Dismiss Notice
Join Physics Forums Today!
The friendliest, high quality science and math community on the planet! Everyone who loves science is here!

About soft phonon mode: is it simply of reduced energy

  1. Nov 21, 2012 #1
    Can we simply understand a softened phonon mode as one having reduced energy/frequency?

    Does "soft" indicate smaller value of the spring coefficient like the k in
    where f is force and x is displacement of a spring, so a "soft" spring has a smaller k value?

    Thanks for all help.
  2. jcsd
  3. Nov 21, 2012 #2
    The "soft" indicates that the spring has "broken", not that its elasticity has changed. If the value of k merely changed, the spring could still vibrate as long as the vibrations are centered on the site of attachment of the spring. If the spring breaks, the bob can drift anywhere. The spring is softer because it has ceased to exist, not because its tension has changed.

    The decrease in frequency does not come from a change in k, but from a loss of order. Changing the value of k does not change the degree of order in the system. Changing the value of k is like a change without a phase transition. The breaking of the spring is very much like a phase transition.

    It is not complete to say that a soft phonon mode corresponds to a decrease in phonon frequency. I think it is more correct to say that the soft phonon mode corresponds to a decrease in crystal symmetry. The decrease in phonon frequency is a consequence of the decrease in crystal symmetry. The decrease in crystal symmetry is usually associated with a certain type of phase transition.

    Soft phonons are usually associated with phase transitions in crystals that have more than one distinguishable lattice. There is a lattice associated with each atom of a unit cell which is distinguishable from the lattices associated with the other atoms of the unit cell. As long as all the lattices are intact, the crystal will have a band structure that includes several kinds of optical phonons. If one of the lattices becomes disordered, leaving the other lattices intact, the optical phonons associated with the disordered lattice become acoustical phonons. The optical phonon associated with the disordered phonon is referred to as a soft phonon.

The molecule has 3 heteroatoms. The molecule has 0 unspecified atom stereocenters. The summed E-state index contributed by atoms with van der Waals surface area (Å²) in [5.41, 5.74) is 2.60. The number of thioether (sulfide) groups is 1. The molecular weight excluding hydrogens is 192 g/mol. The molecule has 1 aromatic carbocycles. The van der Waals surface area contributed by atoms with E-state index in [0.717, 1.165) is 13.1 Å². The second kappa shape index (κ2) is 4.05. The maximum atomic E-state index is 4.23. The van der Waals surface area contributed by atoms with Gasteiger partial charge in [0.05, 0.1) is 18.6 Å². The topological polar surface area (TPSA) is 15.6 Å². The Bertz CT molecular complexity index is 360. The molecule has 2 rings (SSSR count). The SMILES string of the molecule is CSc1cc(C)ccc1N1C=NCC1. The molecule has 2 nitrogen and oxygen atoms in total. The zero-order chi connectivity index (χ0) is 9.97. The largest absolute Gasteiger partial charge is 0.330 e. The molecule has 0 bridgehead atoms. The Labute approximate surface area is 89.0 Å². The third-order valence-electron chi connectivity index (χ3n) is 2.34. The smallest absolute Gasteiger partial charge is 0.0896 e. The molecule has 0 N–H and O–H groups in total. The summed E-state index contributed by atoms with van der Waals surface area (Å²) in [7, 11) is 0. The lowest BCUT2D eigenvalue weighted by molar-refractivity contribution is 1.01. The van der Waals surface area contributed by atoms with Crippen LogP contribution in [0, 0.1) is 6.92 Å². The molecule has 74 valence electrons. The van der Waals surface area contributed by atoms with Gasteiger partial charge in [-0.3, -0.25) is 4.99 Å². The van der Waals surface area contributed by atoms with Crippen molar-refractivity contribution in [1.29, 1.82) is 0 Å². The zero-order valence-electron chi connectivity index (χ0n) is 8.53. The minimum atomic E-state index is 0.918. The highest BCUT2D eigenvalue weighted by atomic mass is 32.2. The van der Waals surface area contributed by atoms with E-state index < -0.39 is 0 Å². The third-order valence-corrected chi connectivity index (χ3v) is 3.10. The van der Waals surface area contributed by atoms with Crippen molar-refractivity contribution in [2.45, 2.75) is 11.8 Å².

Look at the phase transition as a type of partial melting. One of the lattices melts while the other lattices remain solid. While the crystal is entirely frozen, there will be transverse optical phonons associated with vibrations within each lattice. Each optical phonon has a finite frequency at zero wave vector. However, suppose one of the lattices melts. Liquids can’t support transverse waves, and neither can this melted lattice. Obviously, the vibrations associated with that transverse mode can no longer occur. So the zero wave vector frequency of this phonon has to become zero when that lattice “melts”.

    Before the lattice melted, the crystal had a high degree of symmetry. The equilibrium point of every atom was restricted to a specific point on the unit cell and on the lattice. After a lattice melts, the atoms in that lattice can diffuse anywhere in the crystal. Thus, the crystal has a very low degree of symmetry after the transition. Therefore, the soft phonon mode is closely associated with the symmetry of the crystal before and after the phase transition.

    Diffusion is one difference between what you are saying and the reality of soft phonons. In a crystal that isn’t undergoing a phase transition, the phonon could decrease in frequency without the associated atoms diffusing. One can heat or stress the crystal resulting in a lower phonon energy, and there will be no atoms diffusing. However, if one of the lattices becomes disordered, the atoms in that lattice can diffuse. So the decrease in frequency during this phase transition signals the onset of diffusion.

    Here are some links concerning soft phonons and phase transition.

    “The concept of "soft phonon" associated with a phase transition signifies a phenomenon in which a phonon mode, which coincides with a lower-symmetry structure, is very much amplified immediately before the onset of phase transition from a higher-symmetry structure.”